health Sleep

How to preserve good memories

A series of programmes lasting fifteen minutes every day last week on Radio 4 called How to Have a Better Brain highlighted various behaviours and foods that can have an impact on prevention of memory loss and other brain functions.

It was all very interesting and encouraging, not least the ingestion of dark chocolate before cognitive tests leading to improved scores. Nice one!

One thing I liked was the significant influence of writing a diary every night, detailing events of the day, on memory recall for a lady with accelerated memory loss. Remembering what we’ve done through the day from our own perspective is important in helping us feel connected with our lives, and to avoid memories slipping away with time, reviewing the day’s events prior to sleep helps consolidate the memories overnight.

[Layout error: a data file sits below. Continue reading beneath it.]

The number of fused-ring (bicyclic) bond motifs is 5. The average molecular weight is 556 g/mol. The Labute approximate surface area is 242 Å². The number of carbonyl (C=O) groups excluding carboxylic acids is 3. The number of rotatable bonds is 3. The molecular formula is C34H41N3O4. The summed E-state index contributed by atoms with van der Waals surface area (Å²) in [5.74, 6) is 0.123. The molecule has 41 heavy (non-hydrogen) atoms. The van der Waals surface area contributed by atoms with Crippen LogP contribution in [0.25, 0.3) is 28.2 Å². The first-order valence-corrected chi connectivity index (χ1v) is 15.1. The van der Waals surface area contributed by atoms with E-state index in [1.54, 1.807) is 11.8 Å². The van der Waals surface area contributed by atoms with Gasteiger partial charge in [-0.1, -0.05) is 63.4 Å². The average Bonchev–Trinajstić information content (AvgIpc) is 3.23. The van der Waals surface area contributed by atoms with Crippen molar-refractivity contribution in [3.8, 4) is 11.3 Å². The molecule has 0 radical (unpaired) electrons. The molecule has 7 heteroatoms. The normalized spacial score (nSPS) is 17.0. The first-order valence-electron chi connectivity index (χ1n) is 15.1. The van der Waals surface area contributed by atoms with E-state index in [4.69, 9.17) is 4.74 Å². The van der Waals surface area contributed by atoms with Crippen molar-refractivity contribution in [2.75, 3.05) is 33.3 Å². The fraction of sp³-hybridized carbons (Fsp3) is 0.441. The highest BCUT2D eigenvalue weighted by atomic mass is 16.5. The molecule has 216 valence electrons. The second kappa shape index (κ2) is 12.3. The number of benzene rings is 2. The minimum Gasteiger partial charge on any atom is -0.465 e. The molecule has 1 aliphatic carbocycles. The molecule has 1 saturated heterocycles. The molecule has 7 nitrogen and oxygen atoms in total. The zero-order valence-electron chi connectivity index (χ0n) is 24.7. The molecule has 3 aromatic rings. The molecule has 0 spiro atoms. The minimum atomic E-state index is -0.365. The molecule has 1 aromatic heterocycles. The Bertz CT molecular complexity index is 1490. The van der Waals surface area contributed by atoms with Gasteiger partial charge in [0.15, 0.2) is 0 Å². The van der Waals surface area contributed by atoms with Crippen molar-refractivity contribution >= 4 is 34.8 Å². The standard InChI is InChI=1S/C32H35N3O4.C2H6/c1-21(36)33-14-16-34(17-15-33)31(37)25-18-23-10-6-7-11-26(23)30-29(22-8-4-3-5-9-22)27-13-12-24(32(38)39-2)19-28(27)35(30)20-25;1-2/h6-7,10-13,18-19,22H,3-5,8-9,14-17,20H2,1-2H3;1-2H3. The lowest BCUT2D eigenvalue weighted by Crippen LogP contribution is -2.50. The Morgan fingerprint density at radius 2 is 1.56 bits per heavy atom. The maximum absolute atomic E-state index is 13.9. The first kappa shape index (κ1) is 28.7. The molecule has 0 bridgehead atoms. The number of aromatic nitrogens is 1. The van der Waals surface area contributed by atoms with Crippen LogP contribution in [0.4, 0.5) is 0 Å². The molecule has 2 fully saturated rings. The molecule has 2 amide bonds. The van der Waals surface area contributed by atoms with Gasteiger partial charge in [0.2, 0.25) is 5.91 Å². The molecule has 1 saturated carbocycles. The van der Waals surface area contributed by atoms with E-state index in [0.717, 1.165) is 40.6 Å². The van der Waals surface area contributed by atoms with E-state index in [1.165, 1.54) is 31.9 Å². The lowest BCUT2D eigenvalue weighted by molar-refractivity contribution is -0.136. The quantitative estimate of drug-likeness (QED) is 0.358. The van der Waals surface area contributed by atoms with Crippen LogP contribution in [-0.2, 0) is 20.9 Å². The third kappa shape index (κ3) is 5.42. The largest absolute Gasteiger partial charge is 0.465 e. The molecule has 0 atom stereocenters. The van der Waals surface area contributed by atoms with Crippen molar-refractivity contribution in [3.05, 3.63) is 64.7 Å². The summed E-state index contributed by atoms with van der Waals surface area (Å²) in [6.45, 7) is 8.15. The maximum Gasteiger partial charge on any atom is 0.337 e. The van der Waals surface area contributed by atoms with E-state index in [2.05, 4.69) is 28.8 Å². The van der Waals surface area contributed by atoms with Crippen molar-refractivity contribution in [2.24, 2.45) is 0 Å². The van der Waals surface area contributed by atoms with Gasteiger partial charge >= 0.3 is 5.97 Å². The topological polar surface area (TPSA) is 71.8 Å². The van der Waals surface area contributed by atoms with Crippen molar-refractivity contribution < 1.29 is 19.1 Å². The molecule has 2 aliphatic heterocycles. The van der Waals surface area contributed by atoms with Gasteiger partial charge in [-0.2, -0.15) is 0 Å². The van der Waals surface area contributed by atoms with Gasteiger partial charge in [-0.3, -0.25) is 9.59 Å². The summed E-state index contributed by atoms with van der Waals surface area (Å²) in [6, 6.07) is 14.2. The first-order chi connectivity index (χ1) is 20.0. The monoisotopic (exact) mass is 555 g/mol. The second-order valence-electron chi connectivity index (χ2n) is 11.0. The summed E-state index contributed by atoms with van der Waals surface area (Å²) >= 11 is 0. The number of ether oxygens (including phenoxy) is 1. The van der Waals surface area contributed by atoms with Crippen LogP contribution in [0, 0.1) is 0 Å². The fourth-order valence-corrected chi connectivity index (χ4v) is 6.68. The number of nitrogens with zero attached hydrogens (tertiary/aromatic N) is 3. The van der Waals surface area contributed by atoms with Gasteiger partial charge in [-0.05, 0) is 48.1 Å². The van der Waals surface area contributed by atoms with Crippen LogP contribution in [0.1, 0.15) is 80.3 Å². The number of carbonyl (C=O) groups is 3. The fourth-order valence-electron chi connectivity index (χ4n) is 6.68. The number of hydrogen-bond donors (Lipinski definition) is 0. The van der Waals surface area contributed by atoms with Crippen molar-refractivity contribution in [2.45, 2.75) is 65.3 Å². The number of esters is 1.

Apparently, tests performed in research on memory recall have shown significantly higher scores when facts were learnt at night before sleeping and recalled the next morning compared with when facts were learnt in the morning and recalled later that day. It seems that memories are laid down during our sleep in the night. As we learn something new during the day, a new connection is formed in the brain and as we sleep that connection is strengthened and reinforced forming a memory.

Another important nugget about sleep is that dwelling on traumatic or negative things that have happened to you, just before you sleep, leads to enforcing the memory of that event and strengthening the emotion of fear attached to it. So, think of happy things that you’ve experienced that day, things that you’re grateful for, and you’ll have the best chance of remembering all the good stuff in your life. Also, could be helpful for students studying for exams?

Lisa 🙂

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